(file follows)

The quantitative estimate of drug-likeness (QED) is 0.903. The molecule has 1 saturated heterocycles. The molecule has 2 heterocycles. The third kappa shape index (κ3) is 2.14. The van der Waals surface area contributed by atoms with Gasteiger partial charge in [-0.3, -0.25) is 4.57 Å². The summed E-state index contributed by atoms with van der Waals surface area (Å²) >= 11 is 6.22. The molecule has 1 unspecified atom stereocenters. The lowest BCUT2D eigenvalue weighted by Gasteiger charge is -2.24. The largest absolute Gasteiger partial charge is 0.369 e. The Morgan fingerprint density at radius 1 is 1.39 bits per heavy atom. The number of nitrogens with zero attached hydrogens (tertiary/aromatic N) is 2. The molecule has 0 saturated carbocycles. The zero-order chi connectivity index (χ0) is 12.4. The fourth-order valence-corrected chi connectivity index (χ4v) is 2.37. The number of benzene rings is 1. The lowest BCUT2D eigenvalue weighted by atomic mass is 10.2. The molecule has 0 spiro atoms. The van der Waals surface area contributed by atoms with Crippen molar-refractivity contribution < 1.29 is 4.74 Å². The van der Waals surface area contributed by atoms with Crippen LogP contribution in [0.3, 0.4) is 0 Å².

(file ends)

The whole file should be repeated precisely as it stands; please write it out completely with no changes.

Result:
The quantitative estimate of drug-likeness (QED) is 0.903. The molecule has 1 saturated heterocycles. The molecule has 2 heterocycles. The third kappa shape index (κ3) is 2.14. The van der Waals surface area contributed by atoms with Gasteiger partial charge in [-0.3, -0.25) is 4.57 Å². The summed E-state index contributed by atoms with van der Waals surface area (Å²) >= 11 is 6.22. The molecule has 1 unspecified atom stereocenters. The lowest BCUT2D eigenvalue weighted by Gasteiger charge is -2.24. The largest absolute Gasteiger partial charge is 0.369 e. The Morgan fingerprint density at radius 1 is 1.39 bits per heavy atom. The number of nitrogens with zero attached hydrogens (tertiary/aromatic N) is 2. The molecule has 0 saturated carbocycles. The zero-order chi connectivity index (χ0) is 12.4. The fourth-order valence-corrected chi connectivity index (χ4v) is 2.37. The number of benzene rings is 1. The lowest BCUT2D eigenvalue weighted by atomic mass is 10.2. The molecule has 0 spiro atoms. The van der Waals surface area contributed by atoms with Crippen molar-refractivity contribution < 1.29 is 4.74 Å². The van der Waals surface area contributed by atoms with Crippen LogP contribution in [0.3, 0.4) is 0 Å².